Asian financial markets continued their decline on Tuesday, after a Monday black day performed by American and European stock markets, despite the mobilization of leaders and governors of central banks were trying to calm the markets concerns regarding the specter of a new crisis, according to AFP.

 Hong Kong SE fell by 7.24%

Tokyo Stock Exchange registered a fall of over 4% in mid-session, the stock exchange in Hong Kong fell by 7.24% after session opening, the Sydney Stock Exchange registered a 5% lost and Seoul a 4.2% lost.

Hong Kong SE fell by 7.24% shortly after session opening

Hong Kong SE fell by 7.24% shortly after session opening

[googlead tip=”vertical_mediu” aliniat=”dreapta”] “Asians are acting emotionally instead of looking rationally at the situation. It is a general panic, ” said Chris Weston from IG Markets, based in Melbourne.

Oil quotations continued to drop.

Oil quotations continued to drop during electronic trades conducted on Asian markets, a barrel of oil “light sweet crude” with delivery in September fell below $80 while Brent crude oil barrel tested the threshold of 100 dollars.

Gold price reached a new high record in Hong Kong.

Gold continues to enjoy its status of value of refuge. Tuesday, an ounce of gold reached a new high record on Hong Kong Stock Exchange, 1,726.30-1,727.30 dollars after Monday 1720 dollars threshold.


Financial markets still suffer from the shockwaves of the last Friday historic decision when Standard and Poor’s has downgraded the U.S. “AAA” rating to “AA+”.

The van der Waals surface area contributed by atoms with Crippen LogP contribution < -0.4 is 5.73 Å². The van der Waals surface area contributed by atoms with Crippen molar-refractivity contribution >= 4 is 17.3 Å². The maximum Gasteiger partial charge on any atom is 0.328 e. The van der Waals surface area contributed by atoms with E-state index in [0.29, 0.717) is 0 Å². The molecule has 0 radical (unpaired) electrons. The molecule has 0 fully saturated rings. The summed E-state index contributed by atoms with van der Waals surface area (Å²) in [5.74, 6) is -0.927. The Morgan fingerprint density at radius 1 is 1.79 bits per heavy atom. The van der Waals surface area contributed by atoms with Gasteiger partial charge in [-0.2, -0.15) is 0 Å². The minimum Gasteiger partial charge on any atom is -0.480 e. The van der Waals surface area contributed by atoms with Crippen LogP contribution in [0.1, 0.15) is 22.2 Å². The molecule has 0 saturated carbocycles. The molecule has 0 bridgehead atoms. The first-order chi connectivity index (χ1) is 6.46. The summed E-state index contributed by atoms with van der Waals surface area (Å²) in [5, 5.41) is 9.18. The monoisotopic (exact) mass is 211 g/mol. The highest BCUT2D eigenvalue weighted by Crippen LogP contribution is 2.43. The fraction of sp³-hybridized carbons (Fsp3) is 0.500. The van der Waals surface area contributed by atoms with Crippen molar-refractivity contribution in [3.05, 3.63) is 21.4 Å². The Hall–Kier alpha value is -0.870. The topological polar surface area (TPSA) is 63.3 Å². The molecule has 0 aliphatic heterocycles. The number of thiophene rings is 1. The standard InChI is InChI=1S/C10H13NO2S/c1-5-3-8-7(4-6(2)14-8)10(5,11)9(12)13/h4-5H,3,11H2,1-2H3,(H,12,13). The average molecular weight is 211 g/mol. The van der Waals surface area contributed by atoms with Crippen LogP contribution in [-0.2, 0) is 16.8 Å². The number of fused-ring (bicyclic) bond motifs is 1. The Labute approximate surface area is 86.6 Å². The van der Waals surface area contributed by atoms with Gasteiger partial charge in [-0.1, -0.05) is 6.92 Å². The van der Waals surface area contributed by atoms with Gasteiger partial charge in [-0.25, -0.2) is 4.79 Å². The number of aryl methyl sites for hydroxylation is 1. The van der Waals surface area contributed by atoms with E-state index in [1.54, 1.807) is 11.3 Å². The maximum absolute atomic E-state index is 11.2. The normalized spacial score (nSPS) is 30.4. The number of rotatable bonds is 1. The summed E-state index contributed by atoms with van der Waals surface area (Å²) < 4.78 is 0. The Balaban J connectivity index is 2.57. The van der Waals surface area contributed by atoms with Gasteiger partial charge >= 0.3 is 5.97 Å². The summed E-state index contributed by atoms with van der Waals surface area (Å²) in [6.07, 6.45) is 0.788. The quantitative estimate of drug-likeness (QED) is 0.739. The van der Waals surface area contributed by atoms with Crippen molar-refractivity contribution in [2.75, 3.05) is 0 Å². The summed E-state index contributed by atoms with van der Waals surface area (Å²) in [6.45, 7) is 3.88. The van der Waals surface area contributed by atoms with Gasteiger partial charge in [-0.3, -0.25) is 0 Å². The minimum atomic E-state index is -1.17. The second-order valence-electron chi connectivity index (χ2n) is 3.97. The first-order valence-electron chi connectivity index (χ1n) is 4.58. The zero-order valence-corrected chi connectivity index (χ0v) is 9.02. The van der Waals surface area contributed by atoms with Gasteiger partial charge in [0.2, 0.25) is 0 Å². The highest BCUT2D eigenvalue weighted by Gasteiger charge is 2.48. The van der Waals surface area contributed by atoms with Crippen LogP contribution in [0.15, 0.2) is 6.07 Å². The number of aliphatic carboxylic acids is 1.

The S & P’s decision came along with a huge list of disappointing U.S. economic indicators and the fears about sovereign debt crisis evolution in Europe.

[googlead tip=”lista_mare” aliniat=”stanga”]Yesterday, the New York Stock Exchange recorded the worst session since December 2008. The Dow Jones fell 5.55% to end below 11,000 for the first time in the last 10 months. Panic has spread to the other side of the Atlantic. Frankfurt Stock Exchange fell by 5.02%, Paris dropped by 4.68% and London ended down 3.39%.

Pressed to come up with a concerted response to the euro area crisis and to the signs of slowing U.S. economy, the world’s richest countries leaders were not spared. Monday morning, shortly before the opening of European markets sessions, the G20 said they were ready to act in a coordinated manner to stabilize financial markets and protect economic growth. A little later, leaders and central bank governors from G7 said they would cooperate to counter excessive exchange rate movements. In its turn, the European Central Bank announced Sunday that it will purchase public bonds from secondary market.